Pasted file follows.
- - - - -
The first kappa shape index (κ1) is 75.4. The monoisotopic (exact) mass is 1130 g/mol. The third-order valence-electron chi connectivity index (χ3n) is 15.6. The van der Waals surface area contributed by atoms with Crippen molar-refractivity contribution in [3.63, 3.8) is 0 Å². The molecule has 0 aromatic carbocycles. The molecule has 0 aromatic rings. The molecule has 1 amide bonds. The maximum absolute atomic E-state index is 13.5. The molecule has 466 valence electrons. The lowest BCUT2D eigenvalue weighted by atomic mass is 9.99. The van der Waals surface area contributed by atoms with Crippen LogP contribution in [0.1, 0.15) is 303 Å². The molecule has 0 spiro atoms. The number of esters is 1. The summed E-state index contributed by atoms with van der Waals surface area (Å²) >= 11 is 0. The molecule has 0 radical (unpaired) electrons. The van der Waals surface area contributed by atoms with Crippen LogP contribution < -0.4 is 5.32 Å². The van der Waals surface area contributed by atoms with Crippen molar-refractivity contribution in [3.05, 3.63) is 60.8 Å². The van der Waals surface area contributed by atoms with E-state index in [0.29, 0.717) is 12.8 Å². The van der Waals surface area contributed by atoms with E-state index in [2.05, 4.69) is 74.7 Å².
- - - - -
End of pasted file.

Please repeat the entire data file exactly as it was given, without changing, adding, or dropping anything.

The first kappa shape index (κ1) is 75.4. The monoisotopic (exact) mass is 1130 g/mol. The third-order valence-electron chi connectivity index (χ3n) is 15.6. The van der Waals surface area contributed by atoms with Crippen molar-refractivity contribution in [3.63, 3.8) is 0 Å². The molecule has 0 aromatic carbocycles. The molecule has 0 aromatic rings. The molecule has 1 amide bonds. The maximum absolute atomic E-state index is 13.5. The molecule has 466 valence electrons. The lowest BCUT2D eigenvalue weighted by atomic mass is 9.99. The van der Waals surface area contributed by atoms with Crippen LogP contribution in [0.1, 0.15) is 303 Å². The molecule has 0 spiro atoms. The number of esters is 1. The summed E-state index contributed by atoms with van der Waals surface area (Å²) >= 11 is 0. The molecule has 0 radical (unpaired) electrons. The van der Waals surface area contributed by atoms with Crippen LogP contribution < -0.4 is 5.32 Å². The van der Waals surface area contributed by atoms with Crippen molar-refractivity contribution in [3.05, 3.63) is 60.8 Å². The van der Waals surface area contributed by atoms with E-state index in [0.29, 0.717) is 12.8 Å². The van der Waals surface area contributed by atoms with E-state index in [2.05, 4.69) is 74.7 Å².